Soil pollution can be controlled by limiting the use of chemical fertilizers and by substituting them with bio-fertilizers and manures. Reducing the use of pesticides and applying biological methods also reduces soil pollution.
Other methods to control soil pollution include recycling plastics, paper and other materials; reusing materials; promoting forestation and preventing deforestation; disposing wastes properly; and promoting pollution awareness programs.
Soil pollution is referred to as the contamination of soil caused by the presence man-made chemicals such as pesticides and insecticides. These chemicals tend to reduce the quality of soil making it less fertile or barren. Soil pollution is also caused by the alteration of natural environment. These causes arise from improper disposal of waste, agricultural chemicals and industrial activity.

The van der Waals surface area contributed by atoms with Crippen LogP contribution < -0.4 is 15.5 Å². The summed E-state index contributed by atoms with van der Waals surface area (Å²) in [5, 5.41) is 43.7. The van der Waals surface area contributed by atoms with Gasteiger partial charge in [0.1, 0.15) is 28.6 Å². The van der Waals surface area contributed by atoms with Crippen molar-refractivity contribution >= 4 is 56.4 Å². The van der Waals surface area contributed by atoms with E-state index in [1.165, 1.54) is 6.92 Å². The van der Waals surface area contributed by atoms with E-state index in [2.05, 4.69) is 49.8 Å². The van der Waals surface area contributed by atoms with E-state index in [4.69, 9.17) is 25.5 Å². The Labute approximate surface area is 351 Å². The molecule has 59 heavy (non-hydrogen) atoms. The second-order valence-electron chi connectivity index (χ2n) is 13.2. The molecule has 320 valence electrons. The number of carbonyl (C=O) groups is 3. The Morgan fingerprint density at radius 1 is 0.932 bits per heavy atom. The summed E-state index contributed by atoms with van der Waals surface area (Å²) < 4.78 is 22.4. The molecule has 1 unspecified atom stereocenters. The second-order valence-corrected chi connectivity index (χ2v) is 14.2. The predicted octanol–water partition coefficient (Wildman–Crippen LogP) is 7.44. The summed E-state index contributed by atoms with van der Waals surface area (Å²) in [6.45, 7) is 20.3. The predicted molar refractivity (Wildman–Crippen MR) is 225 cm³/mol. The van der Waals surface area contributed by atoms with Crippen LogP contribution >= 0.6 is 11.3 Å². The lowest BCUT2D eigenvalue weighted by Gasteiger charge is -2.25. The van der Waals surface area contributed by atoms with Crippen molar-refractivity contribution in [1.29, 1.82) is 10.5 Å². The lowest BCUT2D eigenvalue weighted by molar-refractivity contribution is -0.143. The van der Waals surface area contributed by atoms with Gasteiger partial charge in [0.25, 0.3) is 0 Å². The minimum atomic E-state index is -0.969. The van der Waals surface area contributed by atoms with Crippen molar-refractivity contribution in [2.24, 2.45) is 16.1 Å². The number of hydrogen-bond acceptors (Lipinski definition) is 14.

Other causes of soil pollution include unfavorable irrigation practices; sanitary waste leakage; automobile fuel leakages; improper management and maintenance of septic systems; improper disposal of nuclear waste; poor waste management methods; and toxic fumes from industries that cause acid rains.
If soil pollution is not controlled, it can have adverse effects on the ecological balance and health of living organisms. These effects include increased soil erosion; creation of toxic dust; loss of nutrients in soil; reduced soil fertility; alteration in soil structure; and increase in soil salinity.